She suggests a minimum of one hour of sustained gaze (Right! Errata, 1 min?)

“Try not to blink,” says the performance artist Marina Abramovic. “The more you blink, the more you think.” In the spring of 2010, Abramovic spent over 700 hours looking into the eyes of more than 1,500 visitors to the Museum of Modern Art. Many wept openly. Sometimes Abramovic cried, too. To really experience the power of eye contact, she suggests a minimum of one hour of sustained gaze.

Place two chairs three and a half feet apart, and sit facing someone. Do not talk or touch. Focus your eyes between that person’s brows, so that you can see both pupils simultaneously. Don’t look away. Eye contact elicits avoidance behavior in many species, but humans are exquisitely attuned to it. Even newborns will look longer at people staring straight at them than they will at those with averted eyes…

To really see — and feel connected to — someone, you need to be still in mind and body. Start by slowing your breath until it is “almost unnoticeable,” Abramovic says. You’ll undergo all manner of discomfort during your encounter, including sore muscles, dry eyes and niggling thoughts. Don’t dwell on them.

Abramovic thinks a scarcity of eye contact is crippling modern culture. While we need to look at our loved ones more, she says that gazing into the eyes of strangers is potentially more transformative, what she calls “one of the most powerful experiences you can have.”…

Prepare for a rush of emotion. Abramovic felt surges of profound tenderness during the months she spent locking eyes with anyone who wanted to sit across from her. “I felt their loneliness and pain,” she says. “My heart was bursting.”

~ Malia Wollan, from How to Make Soulful Eye Contact (NY Times, April 28, 2017)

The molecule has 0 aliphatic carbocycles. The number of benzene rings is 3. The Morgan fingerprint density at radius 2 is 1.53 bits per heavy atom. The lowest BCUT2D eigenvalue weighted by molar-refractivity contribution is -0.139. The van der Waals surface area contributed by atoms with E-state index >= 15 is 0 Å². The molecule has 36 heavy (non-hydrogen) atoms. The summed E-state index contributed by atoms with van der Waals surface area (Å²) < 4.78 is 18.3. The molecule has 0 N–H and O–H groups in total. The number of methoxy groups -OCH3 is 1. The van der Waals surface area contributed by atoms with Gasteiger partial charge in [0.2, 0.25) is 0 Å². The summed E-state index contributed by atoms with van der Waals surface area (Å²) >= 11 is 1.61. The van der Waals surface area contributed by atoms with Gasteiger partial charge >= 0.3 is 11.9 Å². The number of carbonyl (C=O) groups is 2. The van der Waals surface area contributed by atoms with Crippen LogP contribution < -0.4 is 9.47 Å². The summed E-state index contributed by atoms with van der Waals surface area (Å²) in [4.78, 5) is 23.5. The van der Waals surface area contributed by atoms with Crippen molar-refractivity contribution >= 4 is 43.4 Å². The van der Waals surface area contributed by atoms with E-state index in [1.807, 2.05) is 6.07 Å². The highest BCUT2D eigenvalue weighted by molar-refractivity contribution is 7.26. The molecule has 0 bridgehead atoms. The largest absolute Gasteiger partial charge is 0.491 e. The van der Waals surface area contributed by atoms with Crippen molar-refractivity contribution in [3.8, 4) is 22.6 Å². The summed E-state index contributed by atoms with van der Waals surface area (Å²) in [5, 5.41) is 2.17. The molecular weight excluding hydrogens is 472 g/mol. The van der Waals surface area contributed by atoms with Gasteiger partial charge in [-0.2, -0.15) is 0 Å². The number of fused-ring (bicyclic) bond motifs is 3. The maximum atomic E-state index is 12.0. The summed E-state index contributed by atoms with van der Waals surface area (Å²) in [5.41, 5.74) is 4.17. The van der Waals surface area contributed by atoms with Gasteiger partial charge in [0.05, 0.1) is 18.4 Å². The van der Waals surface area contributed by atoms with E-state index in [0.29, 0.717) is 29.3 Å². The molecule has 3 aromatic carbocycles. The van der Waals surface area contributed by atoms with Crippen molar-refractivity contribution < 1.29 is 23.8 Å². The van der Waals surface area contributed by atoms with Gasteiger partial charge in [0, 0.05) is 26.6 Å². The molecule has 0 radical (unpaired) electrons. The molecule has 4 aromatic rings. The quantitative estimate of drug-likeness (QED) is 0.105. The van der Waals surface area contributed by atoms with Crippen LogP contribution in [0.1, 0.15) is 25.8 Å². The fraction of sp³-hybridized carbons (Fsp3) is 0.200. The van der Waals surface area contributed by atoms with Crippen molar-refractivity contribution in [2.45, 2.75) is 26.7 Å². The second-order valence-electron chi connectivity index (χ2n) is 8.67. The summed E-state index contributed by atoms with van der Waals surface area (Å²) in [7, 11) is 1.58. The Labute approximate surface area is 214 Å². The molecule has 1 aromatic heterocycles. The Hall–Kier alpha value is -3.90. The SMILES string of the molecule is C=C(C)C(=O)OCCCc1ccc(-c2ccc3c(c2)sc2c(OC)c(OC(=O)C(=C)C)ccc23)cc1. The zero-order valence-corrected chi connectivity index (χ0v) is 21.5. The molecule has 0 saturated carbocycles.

Notes:

It’s beyond belief to step outside and see so little, just a milky haze

edward-hoagland

Blindness is enveloping. It’s beyond belief to step outside and see so little, just a milky haze. Indoors, a smothering dark. It means that you can’t shed a mood of loneliness with a brisk walk down the street because you might trip, fall and break something. Nor will you see a passing friend, the sight of whom could be as cheery as an actual conversation. Sights, like sounds, randomly evoke a surge of memories ordinarily inaccessible that lighten and brighten the day. “Who are you?” I may already have asked 10 people who have spoken to me. Their body language as well as their smiles are lost to me. Human nature is striped with ambiguities, and you need to see them, but like a prisoner, I am hooded.

I lost my sight once before, to cataracts, a quarter-century ago, but it was restored miraculously by surgery. It then went seriously bad again, until, reaching 80, I needed a cane. Tap, tap. Ambulatory vision is the technical term.

Everything becomes impromptu, hour by hour improvised. Pouring coffee so it doesn’t spill, feeling for the john so you won’t pee on the floor, calling information for a phone number because you can’t read the computer, or the book. Eating takes considerable time since you can’t see your food. Feeling for the scrambled eggs with your fingers, you fret about whether you appear disgusting. Shopping for necessities requires help. So does traveling on a bus. […]

How many of us have watched a possum “play possum” or a goshawk swoop after a blue jay? We feed pigeons and hummingbirds, then have done with it. Nature has become a suburb. Of course I can’t see the cardinal at the feeder out the window, though tidal forces still operate. The leaves natter even if you can’t see them. Your ears report their bustle, ceaseless until dormant for a span of moments. The pulse in your throat signals that in your torso all is well; it will beat till it quits. That concordance of organs lives within us like sea creatures throbbing on a coral reef, strung there as on our skeleton as long as conditions allow.